A prediction: after 2021, Nicola Sturgeon won’t fight another devolved election as SNP leader. The first minister’s future hinges on the outcome of next May’s crucial Holyrood vote and the UK government’s response to nationalist demands for a second independence referendum. 

If the SNP manages to secure and then win that referendum, Scots will go on to elect a sovereign, independent parliament, most likely with Sturgeon at its helm. If the nationalists lose, however, Sturgeon will have little choice but to resign, much as Alex Salmond and David Cameron did following their respective referendum defeats in 2014 and 2016.

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On Tuesday, American voters will get the chance to end Donald Trump’s planetary death drive. It’s no exaggeration to say that the Trump administration will go down as one of the most environmentally destructive in modern American history. To illustrate the existential stakes of this election, here’s just a partial summary of Trump’s assault on the climate over the past four years. 

Since 2016, the US president has ditched, sidelined or diluted at least 100 Obama-era climate reforms. He has opened up the Arctic National Wildlife Refuge in Alaska to fresh drilling initiatives. He has licensed new oil pipeline developments and liquified natural gas terminals. He has gutted the National Environmental Protection Act, which forced the federal government to assess the ecological impact of its policies. He has expanded tax breaks for coal plants, championed fracking, and hobbled the American renewables market. He has muzzled climate scientists and blamed California’s historic wildfires on bad forest management. He has packed the US court system with conservative judges who are instinctively sympathetic to extractive industries. And, of course, he has withdrawn America from the Paris Climate Accords, which aim to limit global warming to no more than 1.5 degrees Celsius by the middle of this century – just enough, in other words, to stave-off something approaching total climactic disaster.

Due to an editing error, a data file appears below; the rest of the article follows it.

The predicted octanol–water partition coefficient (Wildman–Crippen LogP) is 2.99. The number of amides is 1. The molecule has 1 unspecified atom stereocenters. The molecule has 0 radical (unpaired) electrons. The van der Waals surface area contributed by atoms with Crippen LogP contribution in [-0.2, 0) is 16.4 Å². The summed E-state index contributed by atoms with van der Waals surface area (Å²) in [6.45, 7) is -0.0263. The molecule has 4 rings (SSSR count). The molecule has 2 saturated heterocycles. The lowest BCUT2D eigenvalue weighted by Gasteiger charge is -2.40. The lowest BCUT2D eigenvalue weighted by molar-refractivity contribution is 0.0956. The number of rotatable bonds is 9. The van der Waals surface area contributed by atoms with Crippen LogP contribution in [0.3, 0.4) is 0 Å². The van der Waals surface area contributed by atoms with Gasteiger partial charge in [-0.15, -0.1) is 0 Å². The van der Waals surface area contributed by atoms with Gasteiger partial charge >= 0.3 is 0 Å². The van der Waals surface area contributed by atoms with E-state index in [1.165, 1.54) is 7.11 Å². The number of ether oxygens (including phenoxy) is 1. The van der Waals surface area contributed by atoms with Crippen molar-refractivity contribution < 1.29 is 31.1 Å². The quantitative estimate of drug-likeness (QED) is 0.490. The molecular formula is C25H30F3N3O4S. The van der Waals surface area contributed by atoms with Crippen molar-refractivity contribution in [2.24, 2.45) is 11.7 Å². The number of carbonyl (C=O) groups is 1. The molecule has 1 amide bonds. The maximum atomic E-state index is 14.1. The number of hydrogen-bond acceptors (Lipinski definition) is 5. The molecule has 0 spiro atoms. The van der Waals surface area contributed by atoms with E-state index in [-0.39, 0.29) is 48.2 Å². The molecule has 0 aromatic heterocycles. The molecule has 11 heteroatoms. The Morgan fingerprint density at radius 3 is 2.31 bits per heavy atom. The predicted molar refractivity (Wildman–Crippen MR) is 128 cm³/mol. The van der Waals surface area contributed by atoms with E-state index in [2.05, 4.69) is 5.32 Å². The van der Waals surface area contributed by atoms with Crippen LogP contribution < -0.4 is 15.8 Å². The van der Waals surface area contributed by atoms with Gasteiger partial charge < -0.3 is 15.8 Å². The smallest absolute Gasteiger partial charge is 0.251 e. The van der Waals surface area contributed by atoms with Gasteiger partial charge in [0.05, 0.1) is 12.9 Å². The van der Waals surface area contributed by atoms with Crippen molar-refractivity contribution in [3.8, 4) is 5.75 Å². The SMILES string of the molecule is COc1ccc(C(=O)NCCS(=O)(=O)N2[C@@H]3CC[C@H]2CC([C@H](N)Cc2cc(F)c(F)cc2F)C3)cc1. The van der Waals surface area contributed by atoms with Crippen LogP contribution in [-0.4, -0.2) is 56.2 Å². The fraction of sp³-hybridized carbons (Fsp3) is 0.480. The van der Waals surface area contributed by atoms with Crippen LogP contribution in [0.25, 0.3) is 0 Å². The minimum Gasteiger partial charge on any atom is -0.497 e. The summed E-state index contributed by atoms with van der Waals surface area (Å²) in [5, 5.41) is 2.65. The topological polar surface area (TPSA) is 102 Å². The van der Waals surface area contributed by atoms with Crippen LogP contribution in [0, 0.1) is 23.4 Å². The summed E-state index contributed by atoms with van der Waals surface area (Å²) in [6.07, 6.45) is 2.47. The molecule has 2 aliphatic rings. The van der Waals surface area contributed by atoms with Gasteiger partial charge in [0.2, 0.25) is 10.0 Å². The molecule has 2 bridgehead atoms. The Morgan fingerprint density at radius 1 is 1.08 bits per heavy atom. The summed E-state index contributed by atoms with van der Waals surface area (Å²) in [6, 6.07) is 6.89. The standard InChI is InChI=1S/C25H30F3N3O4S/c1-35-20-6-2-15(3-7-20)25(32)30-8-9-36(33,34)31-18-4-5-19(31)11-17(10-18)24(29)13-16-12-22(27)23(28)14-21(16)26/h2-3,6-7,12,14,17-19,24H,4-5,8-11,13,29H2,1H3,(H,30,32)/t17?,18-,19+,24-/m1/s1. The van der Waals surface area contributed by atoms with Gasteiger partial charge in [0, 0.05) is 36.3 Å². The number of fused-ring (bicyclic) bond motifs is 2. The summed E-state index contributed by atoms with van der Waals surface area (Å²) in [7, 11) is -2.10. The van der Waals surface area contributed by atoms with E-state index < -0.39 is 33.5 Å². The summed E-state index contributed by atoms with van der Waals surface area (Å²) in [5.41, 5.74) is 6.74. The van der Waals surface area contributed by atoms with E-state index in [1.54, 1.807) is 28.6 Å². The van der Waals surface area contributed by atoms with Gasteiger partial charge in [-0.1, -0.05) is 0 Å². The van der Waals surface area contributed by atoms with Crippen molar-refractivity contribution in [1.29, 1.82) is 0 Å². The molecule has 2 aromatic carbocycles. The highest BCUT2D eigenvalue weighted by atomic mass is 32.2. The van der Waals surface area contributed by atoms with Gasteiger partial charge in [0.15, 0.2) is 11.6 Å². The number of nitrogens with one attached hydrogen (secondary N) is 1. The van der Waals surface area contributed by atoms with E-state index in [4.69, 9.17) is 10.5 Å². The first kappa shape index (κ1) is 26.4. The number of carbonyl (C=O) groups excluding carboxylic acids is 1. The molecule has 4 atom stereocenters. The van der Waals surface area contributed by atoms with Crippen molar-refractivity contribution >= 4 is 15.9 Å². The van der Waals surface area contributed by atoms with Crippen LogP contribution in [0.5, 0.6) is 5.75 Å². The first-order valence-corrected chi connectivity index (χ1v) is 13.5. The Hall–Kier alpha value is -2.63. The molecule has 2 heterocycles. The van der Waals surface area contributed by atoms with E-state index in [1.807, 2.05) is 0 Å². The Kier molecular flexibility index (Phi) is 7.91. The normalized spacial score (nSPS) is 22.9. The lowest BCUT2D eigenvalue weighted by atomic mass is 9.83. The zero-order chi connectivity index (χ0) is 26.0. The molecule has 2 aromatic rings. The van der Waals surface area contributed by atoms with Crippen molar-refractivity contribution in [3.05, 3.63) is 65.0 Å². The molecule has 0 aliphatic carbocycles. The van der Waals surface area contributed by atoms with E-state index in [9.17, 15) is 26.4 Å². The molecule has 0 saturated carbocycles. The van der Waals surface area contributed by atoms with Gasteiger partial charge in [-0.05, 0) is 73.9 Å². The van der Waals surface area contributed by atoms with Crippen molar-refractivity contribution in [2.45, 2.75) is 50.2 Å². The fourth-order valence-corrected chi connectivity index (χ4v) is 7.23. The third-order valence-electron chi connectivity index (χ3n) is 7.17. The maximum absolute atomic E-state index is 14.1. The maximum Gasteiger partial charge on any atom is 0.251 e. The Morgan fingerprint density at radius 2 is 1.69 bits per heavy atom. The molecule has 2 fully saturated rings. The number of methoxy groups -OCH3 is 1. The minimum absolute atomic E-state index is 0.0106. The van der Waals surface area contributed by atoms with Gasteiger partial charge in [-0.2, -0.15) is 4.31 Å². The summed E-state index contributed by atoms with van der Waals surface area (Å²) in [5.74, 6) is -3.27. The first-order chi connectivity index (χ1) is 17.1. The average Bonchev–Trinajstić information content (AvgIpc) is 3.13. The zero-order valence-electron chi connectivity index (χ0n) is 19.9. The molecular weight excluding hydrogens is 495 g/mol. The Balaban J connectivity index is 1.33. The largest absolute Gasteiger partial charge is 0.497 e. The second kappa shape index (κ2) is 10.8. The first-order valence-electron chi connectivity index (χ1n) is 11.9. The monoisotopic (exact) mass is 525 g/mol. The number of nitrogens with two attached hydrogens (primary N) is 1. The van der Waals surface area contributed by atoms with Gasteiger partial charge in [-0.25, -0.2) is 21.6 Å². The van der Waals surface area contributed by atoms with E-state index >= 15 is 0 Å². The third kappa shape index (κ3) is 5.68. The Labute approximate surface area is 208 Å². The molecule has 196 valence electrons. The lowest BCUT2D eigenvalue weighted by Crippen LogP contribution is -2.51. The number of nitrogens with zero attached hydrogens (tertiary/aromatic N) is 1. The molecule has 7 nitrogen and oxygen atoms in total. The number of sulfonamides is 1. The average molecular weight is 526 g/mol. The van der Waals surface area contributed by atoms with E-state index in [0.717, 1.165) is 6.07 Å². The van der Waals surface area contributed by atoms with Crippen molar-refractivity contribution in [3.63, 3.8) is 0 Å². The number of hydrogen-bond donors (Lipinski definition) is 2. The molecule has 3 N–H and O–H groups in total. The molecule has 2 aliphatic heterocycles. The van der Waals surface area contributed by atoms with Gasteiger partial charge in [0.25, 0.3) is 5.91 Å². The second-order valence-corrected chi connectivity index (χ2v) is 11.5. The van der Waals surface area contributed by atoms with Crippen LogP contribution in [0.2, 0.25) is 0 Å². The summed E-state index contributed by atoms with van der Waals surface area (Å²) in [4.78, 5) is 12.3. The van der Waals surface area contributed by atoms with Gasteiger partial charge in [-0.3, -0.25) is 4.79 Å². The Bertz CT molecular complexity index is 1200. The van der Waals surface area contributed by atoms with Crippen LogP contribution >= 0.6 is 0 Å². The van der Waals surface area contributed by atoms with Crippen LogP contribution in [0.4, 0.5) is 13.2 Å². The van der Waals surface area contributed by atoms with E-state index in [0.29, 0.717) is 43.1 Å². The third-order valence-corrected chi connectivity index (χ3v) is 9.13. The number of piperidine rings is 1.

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Ten months after Boris Johnson led his Conservative Party to an epic election victory in the United Kingdom, surveys are showing an increase in support for Scottish independence — literally, the break-up of the British state.

Enthusiasm for ending Scotland’s 313-year-old union with England has spiked in the past, notably in the run-up to the 2014 independence referendum, when it looked, briefly, like the Scots were going to vote in favor of leaving the UK. (The final result was 55 percent to 45 percent against.)

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Nationalists have long believed in the inevitability of Scottish independence; now unionists are beginning to believe in it, too. “It’s over,” one former Better Together figurehead told The Spectator, anonymously, in July. “The horse has bolted.”

The recent string of opinion polls showing, for the first time, sustained majority support for separation has spooked the British political class. Boris Johnson’s panicked sojourns north of the border, and the hastily-arranged decapitation of Jackson Carlaw as Scots Tory leader, suggest unionism is a cause in search of a strategy – a point underlined by the absurd idea, floated last week by the FT’s Sebastian Payne, that Britain’s future rests exclusively on the shoulders of Richard Leonard.

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Six weeks ago, Boris Johnson dismissed the idea of using spending cuts to pay off Britain’s rapidly-inflating coronavirus debts. “I’ve never particularly liked the term that you just used to describe government economic policy and it will certainly not be part of our approach,” the prime minister told a reporter during a Downing Street press conference on 30 April. “Austerity, by the way, was the term you just used.”